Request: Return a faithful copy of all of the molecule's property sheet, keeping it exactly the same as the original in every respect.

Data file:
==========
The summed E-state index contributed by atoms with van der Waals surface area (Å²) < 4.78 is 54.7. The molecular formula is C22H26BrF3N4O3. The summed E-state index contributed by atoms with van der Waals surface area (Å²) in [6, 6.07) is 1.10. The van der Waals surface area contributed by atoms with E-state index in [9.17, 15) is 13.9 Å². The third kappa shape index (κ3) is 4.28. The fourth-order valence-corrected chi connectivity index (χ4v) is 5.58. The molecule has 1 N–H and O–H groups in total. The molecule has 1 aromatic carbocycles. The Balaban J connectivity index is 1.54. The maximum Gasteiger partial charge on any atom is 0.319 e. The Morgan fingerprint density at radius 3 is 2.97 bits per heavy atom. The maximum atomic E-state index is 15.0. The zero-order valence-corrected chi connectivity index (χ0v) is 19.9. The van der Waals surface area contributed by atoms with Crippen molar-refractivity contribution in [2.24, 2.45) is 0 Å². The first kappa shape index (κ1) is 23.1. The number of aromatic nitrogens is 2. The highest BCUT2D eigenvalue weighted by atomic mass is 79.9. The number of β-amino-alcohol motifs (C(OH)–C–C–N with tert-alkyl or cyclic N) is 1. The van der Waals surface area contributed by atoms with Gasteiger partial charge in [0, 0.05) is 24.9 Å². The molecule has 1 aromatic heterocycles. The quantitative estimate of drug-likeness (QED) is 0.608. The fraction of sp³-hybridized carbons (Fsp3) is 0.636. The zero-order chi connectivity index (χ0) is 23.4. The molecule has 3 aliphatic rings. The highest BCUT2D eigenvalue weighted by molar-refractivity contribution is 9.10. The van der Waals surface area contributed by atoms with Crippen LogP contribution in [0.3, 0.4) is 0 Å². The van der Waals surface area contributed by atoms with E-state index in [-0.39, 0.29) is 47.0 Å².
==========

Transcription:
The summed E-state index contributed by atoms with van der Waals surface area (Å²) < 4.78 is 54.7. The molecular formula is C22H26BrF3N4O3. The summed E-state index contributed by atoms with van der Waals surface area (Å²) in [6, 6.07) is 1.10. The van der Waals surface area contributed by atoms with E-state index in [9.17, 15) is 13.9 Å². The third kappa shape index (κ3) is 4.28. The fourth-order valence-corrected chi connectivity index (χ4v) is 5.58. The molecule has 1 N–H and O–H groups in total. The molecule has 1 aromatic carbocycles. The Balaban J connectivity index is 1.54. The maximum Gasteiger partial charge on any atom is 0.319 e. The Morgan fingerprint density at radius 3 is 2.97 bits per heavy atom. The maximum atomic E-state index is 15.0. The zero-order valence-corrected chi connectivity index (χ0v) is 19.9. The van der Waals surface area contributed by atoms with Crippen molar-refractivity contribution in [2.24, 2.45) is 0 Å². The first kappa shape index (κ1) is 23.1. The number of aromatic nitrogens is 2. The highest BCUT2D eigenvalue weighted by atomic mass is 79.9. The number of β-amino-alcohol motifs (C(OH)–C–C–N with tert-alkyl or cyclic N) is 1. The van der Waals surface area contributed by atoms with Gasteiger partial charge in [0, 0.05) is 24.9 Å². The molecule has 1 aromatic heterocycles. The quantitative estimate of drug-likeness (QED) is 0.608. The fraction of sp³-hybridized carbons (Fsp3) is 0.636. The zero-order chi connectivity index (χ0) is 23.4. The molecule has 3 aliphatic rings. The highest BCUT2D eigenvalue weighted by molar-refractivity contribution is 9.10. The van der Waals surface area contributed by atoms with Crippen LogP contribution in [0.3, 0.4) is 0 Å². The van der Waals surface area contributed by atoms with E-state index in [-0.39, 0.29) is 47.0 Å².